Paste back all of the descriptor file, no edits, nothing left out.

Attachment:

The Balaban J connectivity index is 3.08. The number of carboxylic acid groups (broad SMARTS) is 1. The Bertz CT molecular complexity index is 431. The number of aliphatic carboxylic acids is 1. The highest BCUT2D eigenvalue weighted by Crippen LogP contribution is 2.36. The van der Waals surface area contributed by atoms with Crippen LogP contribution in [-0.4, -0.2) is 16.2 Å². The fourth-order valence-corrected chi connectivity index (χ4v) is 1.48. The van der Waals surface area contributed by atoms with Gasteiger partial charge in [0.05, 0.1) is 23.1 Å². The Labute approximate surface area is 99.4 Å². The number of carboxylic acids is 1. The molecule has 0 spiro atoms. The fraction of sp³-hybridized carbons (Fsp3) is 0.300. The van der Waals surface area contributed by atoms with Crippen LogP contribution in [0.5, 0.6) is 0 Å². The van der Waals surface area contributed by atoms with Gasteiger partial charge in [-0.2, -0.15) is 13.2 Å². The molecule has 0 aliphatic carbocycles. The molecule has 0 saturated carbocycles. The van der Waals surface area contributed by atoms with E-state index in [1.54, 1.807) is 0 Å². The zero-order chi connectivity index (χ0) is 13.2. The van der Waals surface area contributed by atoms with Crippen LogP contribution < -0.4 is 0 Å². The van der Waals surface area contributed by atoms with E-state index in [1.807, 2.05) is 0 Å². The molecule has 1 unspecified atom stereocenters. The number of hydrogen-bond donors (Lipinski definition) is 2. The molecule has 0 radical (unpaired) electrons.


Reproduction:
The Balaban J connectivity index is 3.08. The number of carboxylic acid groups (broad SMARTS) is 1. The Bertz CT molecular complexity index is 431. The number of aliphatic carboxylic acids is 1. The highest BCUT2D eigenvalue weighted by Crippen LogP contribution is 2.36. The van der Waals surface area contributed by atoms with Crippen LogP contribution in [-0.4, -0.2) is 16.2 Å². The fourth-order valence-corrected chi connectivity index (χ4v) is 1.48. The van der Waals surface area contributed by atoms with Gasteiger partial charge in [0.05, 0.1) is 23.1 Å². The Labute approximate surface area is 99.4 Å². The number of carboxylic acids is 1. The molecule has 0 spiro atoms. The fraction of sp³-hybridized carbons (Fsp3) is 0.300. The van der Waals surface area contributed by atoms with Crippen LogP contribution in [0.5, 0.6) is 0 Å². The van der Waals surface area contributed by atoms with Gasteiger partial charge in [-0.2, -0.15) is 13.2 Å². The molecule has 0 aliphatic carbocycles. The molecule has 0 saturated carbocycles. The van der Waals surface area contributed by atoms with E-state index in [1.54, 1.807) is 0 Å². The zero-order chi connectivity index (χ0) is 13.2. The van der Waals surface area contributed by atoms with Crippen LogP contribution < -0.4 is 0 Å². The van der Waals surface area contributed by atoms with E-state index in [1.807, 2.05) is 0 Å². The molecule has 1 unspecified atom stereocenters. The number of hydrogen-bond donors (Lipinski definition) is 2. The molecule has 0 radical (unpaired) electrons.